August 8, 2008
Mercy Hospital of Buffalo has moved an important step closer to breaking ground on a new state-of-the-art Emergency Department with yesterday’s approval by the New York State Hospital Review and Planning Council in Albany. Catholic Health and Mercy Hospital administrators are now moving forward with plans to begin the $32 million construction project. A groundbreaking is expected later this year.
The construction project features a 46,000 square-foot addition located along the front of the hospital that will triple the size of the current ER facility and continue to enhance emergency services available throughout Catholic Health. Currently operating one of the busiest emergency departments in the region, Mercy Hospital is responding to a critical community need for expanded emergency services. Emergency room visits have steadily increased in recent years, with over 37,000 patients seeking care at the hospital in 2007 and another 30,000 at the Mercy Ambulatory Care Center in Orchard Park. Along with Kenmore Mercy, Sisters and St. Joseph hospitals, Catholic Health is a major provider of emergency care in the region serving nearly 140,000 patients annually.
“We would like to thank the New York State Department of Health for working with us to create this much needed facility to expand and enhance emergency services at Mercy Hospital,” said Joseph McDonald, CHS President and CEO. “The project has been in the planning stages for quite some time as we’ve seen Mercy’s ER volume rise significantly in recent years. We are ready to move quickly once the approval process is complete.”
The new addition will change the hospital’s facade along Abbott Road in Buffalo for the first time since it moved to its present location from Tift Street in 1928. When completed, the new ER will feature 34 private patient treatment rooms, including three airborne isolation rooms, and two cardiac/trauma resuscitation rooms, along with expanded space for physician staff, nursing and support services.
“The new ER will be a great community benefit for the thousands of patients we serve each year,” said C.J. Urlaub, President and CEO of Mercy Hospital. “Now, we will be able to continue to offer our patients the latest advances in equipment and technology in a world-class facility that matches the high quality care we currently provide, creating a more pleasant and healing environment.”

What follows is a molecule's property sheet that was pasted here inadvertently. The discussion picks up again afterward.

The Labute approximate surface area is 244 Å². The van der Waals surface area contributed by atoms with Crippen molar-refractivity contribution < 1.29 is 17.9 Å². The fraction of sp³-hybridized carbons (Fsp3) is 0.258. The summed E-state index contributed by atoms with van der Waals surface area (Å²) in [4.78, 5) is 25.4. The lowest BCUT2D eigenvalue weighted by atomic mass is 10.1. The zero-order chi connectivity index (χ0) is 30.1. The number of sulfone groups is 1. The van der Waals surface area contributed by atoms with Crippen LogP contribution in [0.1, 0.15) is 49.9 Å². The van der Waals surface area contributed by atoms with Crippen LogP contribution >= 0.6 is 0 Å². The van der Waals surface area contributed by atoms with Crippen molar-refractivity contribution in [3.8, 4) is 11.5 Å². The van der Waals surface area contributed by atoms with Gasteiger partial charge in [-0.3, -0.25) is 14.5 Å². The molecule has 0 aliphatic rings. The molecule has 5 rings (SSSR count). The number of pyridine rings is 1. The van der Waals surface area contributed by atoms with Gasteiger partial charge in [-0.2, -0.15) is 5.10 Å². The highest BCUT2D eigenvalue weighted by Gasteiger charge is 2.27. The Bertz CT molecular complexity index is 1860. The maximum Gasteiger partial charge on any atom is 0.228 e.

The new ER at Mercy is the second major Emergency Department construction project and largest undertaking of its kind for Catholic Health. In 2005, Catholic Health opened a new Emergency Department at St. Joseph Hospital in Cheektowaga, providing a model for high quality care and service delivery for other emergency department renovations and improvements within the health system.
“We learned a lot from St. Joseph Hospital’s ER success and will replicate many of the process and design features that have resulted in more efficient care and better service,” said Dr. Richard Elman, Chair of the Department of Emergency Medicine at Mercy Hospital. “Our overall design goal is to create a facility that offers greater flexibility in more comfortable, patient-friendly surroundings to provide our patients with the best possible care in the shortest possible time.”
In order to provide patients with the safest and most comfortable ER experience possible, Mercy Hospital is designing the new ER with input from teams of physicians and staff with special attention to providing patient-centered care. With a focus on employing the latest technology available, the facility will offer expedited nurse triage, ambulance triage in rooms, bedside registration, and other processes to improve the patient care experience.
The exterior design incorporates plenty of green space and gardens to complement the Olmsted-designed Cazenovia Park located across the street from the hospital. A row of windows in the addition will allow for natural, soothing light in the treatment rooms. Other features of the new Mercy facility include a main lobby with a spacious waiting area, vestibule, medical offices and support space.
The construction project will not disrupt current ER services. “Given the size and scope of our emergency services, it was critical that we not interrupt our current operations,” Urlaub continued. “This new construction, separate from our existing Emergency Department, will enable us to maintain full service to our patients throughout the project.”
Serving Buffalo and Southern Erie County, Mercy Hospital is a Center of Excellence for Cardiac Care and offers state-of-the-art imaging technologies and robotically assisted surgery services. The hospital is a New York State-designated Stroke Center and is home to the CHS Heart Center offering open heart surgery and a full range of specialized cardiac care services.
“We appreciate the hard work of all our staff who made it possible to reach this stage of the project,” Urlaub said. “We also want to thank our patients and their families for continuing to entrust Mercy Hospital with their care. We have gone through many changes in the past few years, transforming Mercy into one of the premier health care facilities in Western New York. This significant investment is another example of our ongoing commitment to provide our community with the highest quality care and service.”